Reporting LIVE from COP24
Monday, 01 October 2018

NASA Sees Climate Cooling Trend Thanks to Low Sun Activity

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The climate alarmists just can’t catch a break. NASA is reporting that the sun is entering one of the deepest Solar Minima of the Space Age; and Earth’s atmosphere is responding in kind.

So, start pumping out that CO2, everyone. We’re going to need all the greenhouse gases we can get.

“We see a cooling trend,” said Martin Mlynczak of NASA’s Langley Research Center. “High above Earth’s surface, near the edge of space, our atmosphere is losing heat energy. If current trends continue, it could soon set a Space Age record for cold.”

The new data is coming from NASA’s Sounding of the Atmosphere using Broadband Emission Radiometry or SABER instrument, which is onboard the space agency’s Thermosphere Ionosphere Mesosphere Energetics and Dynamics (TIMED) satellite. SABER monitors infrared radiation from carbon dioxide (CO2) and nitric oxide (NO), two substances that play a vital role in the energy output of our thermosphere, the very top level of our atmosphere.

“The thermosphere always cools off during Solar Minimum. It’s one of the most important ways the solar cycle affects our planet,” said Mlynczak, who is the associate principal investigator for SABER.

Who knew that that big yellow ball of light in the sky had such a big influence on our climate?

There’s a bit of good news in all of this. When the thermosphere cools, it literally shrinks, therefore reducing aerodynamic drag on satellites in low Earth orbit. In effect, the shrinking thermosphere increases a satellite’s lifetime.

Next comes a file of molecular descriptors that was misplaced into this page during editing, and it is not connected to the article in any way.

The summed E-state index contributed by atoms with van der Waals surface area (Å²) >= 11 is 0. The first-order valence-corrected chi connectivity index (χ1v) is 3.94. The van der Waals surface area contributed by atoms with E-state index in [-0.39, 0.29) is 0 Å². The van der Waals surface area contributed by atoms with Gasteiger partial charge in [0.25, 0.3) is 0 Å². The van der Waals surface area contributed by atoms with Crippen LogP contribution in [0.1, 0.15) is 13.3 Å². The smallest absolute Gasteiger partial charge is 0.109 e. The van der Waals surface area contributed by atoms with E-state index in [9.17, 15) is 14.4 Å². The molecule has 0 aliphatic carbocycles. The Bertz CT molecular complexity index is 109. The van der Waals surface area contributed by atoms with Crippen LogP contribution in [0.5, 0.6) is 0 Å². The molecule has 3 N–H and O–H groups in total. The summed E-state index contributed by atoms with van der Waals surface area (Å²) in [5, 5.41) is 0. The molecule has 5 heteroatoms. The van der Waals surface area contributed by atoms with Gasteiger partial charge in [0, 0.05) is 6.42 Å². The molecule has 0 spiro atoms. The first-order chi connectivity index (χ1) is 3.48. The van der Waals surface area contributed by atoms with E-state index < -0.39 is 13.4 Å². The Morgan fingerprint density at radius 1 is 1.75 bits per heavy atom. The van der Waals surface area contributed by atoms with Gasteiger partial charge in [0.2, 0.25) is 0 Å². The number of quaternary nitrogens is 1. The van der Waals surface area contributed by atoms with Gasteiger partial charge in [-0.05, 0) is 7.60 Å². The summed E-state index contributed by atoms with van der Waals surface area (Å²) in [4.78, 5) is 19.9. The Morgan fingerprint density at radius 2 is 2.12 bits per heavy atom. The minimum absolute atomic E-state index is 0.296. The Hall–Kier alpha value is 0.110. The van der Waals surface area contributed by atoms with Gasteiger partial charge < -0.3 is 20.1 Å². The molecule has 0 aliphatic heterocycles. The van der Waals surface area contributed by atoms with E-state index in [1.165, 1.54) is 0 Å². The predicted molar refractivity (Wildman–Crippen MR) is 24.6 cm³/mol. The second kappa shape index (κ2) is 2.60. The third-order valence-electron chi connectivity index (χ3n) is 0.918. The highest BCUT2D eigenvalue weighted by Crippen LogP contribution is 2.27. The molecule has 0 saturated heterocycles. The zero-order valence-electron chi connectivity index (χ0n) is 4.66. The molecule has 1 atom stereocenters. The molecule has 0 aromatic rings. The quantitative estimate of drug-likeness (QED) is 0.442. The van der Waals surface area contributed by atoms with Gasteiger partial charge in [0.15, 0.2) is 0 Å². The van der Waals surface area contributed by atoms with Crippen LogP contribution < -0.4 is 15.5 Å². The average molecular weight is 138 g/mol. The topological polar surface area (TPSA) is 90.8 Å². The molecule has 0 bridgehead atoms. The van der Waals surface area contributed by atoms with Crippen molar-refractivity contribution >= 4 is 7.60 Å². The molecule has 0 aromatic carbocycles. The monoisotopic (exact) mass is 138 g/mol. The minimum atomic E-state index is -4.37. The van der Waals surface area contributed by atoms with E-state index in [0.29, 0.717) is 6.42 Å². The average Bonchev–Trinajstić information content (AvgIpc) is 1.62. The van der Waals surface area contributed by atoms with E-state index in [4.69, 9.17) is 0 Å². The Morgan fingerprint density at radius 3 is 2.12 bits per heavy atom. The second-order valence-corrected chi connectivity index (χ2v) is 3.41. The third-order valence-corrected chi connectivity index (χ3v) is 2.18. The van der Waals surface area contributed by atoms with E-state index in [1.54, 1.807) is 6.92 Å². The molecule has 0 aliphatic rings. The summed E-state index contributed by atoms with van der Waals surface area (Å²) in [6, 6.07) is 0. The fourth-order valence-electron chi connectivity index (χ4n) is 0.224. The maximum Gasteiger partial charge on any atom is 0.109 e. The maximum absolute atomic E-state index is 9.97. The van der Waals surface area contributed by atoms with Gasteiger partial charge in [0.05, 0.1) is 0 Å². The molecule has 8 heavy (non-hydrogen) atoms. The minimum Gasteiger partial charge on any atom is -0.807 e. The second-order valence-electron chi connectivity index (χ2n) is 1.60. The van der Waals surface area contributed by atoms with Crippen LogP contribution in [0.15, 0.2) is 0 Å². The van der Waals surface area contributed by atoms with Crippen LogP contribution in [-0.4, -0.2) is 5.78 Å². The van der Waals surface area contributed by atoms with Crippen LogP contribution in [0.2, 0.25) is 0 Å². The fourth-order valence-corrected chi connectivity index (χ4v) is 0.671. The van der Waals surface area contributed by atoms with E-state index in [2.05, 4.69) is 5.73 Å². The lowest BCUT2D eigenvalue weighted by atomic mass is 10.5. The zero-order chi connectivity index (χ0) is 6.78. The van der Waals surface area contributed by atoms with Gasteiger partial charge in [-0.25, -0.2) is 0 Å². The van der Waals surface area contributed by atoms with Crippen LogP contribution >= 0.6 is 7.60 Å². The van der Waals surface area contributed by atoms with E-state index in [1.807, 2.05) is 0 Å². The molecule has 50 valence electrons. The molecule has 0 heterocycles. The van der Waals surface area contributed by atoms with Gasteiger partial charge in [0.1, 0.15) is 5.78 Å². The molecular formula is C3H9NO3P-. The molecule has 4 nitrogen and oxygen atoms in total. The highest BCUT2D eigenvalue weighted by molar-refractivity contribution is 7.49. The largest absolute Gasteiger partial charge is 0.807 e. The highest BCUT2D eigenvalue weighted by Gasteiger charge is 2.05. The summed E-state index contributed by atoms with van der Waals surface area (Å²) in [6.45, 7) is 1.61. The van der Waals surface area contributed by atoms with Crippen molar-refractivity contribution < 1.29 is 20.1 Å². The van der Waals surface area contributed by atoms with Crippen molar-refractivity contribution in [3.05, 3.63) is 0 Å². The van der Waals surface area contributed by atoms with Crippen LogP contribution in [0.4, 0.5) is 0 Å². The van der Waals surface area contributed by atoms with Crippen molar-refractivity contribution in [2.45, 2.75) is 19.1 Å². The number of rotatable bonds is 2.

But that appears to be where the good news ends, unless you prefer cold weather and increased space junk. “The bad news,” according to Dr. Tony Phillips, editor of spaceweather.com, is: “It also delays the natural decay of space junk, resulting in a more cluttered environment around Earth.”

Mlynczak and his colleagues have created the Thermosphere Climate Index (TCI), which measures how much NO is dumped from the Thermosphere into outer space. During Solar Maximum the TCI number is very high. At times of Solar Minimum, TCI is low.

“Right now, (TCI) is very low indeed,” said Mlynczak. “SABER is currently measuring 33 billion Watts of infrared power from NO. That’s ten times smaller than we see during more active phases of the solar cycle."

SABER has been in orbit for only 17 years, but Mlynczak and the scientists at NASA’s Langley Research Center have been able to recreate TCI measurements back to the 1940s. “SABER taught us how to do this by revealing how TCI depends on other variables such as geomagnetic activity and the sun’s UV output — things that have been measured for decades,” said Mlynczak.

In fact, TCI numbers now, in the closing months of 2018, are very close to setting record lows since measurements began. “We’re not quite there yet,” Mlynczak reports. “but it could happen in a matter of months.”

The new NASA findings are in line with studies released by UC-San Diego and Northumbria University in Great Britain last year, both of which predict a Grand Solar Minimum in coming decades due to low sunspot activity. Both studies predicted sun activity similar to the Maunder Minimum of the mid-17th to early 18th centuries, which coincided to a time known as the Little Ice Age, during which temperatures were much lower than those of today.

If all of this seems as if NASA is contradicting itself, you’re right — sort of. After all, NASA also reported last week that Arctic sea ice was at its sixth lowest level since measuring began. Isn’t that a sure sign of global warming?

All any of this “proves” is that we have, at best, a cursory understanding of Earth’s incredibly complex climate system. So when mainstream media and carbon-credit salesman Al Gore breathlessly warn you that we must do something about climate change, it’s all right to step back, take a deep breath, and realize that we don’t have the knowledge, skill or resources to have much effect on the Earth’s climate. God — and that big yellow ball of light in the sky — have much more impact on our climate than we ever could.

Photo: Clipart.com

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